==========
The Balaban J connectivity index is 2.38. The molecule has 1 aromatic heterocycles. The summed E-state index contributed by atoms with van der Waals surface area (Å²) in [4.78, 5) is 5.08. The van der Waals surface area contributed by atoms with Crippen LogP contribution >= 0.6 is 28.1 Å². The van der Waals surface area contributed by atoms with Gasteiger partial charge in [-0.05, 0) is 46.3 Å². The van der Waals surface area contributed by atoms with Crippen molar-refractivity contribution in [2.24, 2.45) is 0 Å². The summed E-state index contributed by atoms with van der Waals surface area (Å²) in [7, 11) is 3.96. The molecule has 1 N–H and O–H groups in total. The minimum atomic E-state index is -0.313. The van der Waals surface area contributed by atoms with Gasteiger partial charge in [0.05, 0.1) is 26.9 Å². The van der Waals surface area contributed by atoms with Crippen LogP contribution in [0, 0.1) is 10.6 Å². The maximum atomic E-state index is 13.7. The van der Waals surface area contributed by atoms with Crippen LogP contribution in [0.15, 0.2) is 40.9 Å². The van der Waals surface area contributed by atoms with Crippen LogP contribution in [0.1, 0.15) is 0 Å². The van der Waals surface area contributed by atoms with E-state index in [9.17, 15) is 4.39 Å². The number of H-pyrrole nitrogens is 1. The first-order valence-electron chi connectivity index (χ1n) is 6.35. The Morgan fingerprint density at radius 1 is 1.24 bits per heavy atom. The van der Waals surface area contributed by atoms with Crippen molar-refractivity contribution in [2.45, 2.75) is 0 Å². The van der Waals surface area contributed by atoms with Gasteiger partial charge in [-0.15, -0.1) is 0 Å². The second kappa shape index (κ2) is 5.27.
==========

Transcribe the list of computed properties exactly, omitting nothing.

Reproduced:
The Balaban J connectivity index is 2.38. The molecule has 1 aromatic heterocycles. The summed E-state index contributed by atoms with van der Waals surface area (Å²) in [4.78, 5) is 5.08. The van der Waals surface area contributed by atoms with Crippen LogP contribution >= 0.6 is 28.1 Å². The van der Waals surface area contributed by atoms with Gasteiger partial charge in [-0.05, 0) is 46.3 Å². The van der Waals surface area contributed by atoms with Crippen molar-refractivity contribution in [2.24, 2.45) is 0 Å². The summed E-state index contributed by atoms with van der Waals surface area (Å²) in [7, 11) is 3.96. The molecule has 1 N–H and O–H groups in total. The minimum atomic E-state index is -0.313. The van der Waals surface area contributed by atoms with Gasteiger partial charge in [0.05, 0.1) is 26.9 Å². The van der Waals surface area contributed by atoms with Crippen LogP contribution in [0, 0.1) is 10.6 Å². The maximum atomic E-state index is 13.7. The van der Waals surface area contributed by atoms with Crippen LogP contribution in [0.15, 0.2) is 40.9 Å². The van der Waals surface area contributed by atoms with Crippen LogP contribution in [0.1, 0.15) is 0 Å². The van der Waals surface area contributed by atoms with E-state index in [9.17, 15) is 4.39 Å². The number of H-pyrrole nitrogens is 1. The first-order valence-electron chi connectivity index (χ1n) is 6.35. The Morgan fingerprint density at radius 1 is 1.24 bits per heavy atom. The van der Waals surface area contributed by atoms with Crippen molar-refractivity contribution in [2.45, 2.75) is 0 Å². The van der Waals surface area contributed by atoms with Gasteiger partial charge in [-0.15, -0.1) is 0 Å². The second kappa shape index (κ2) is 5.27.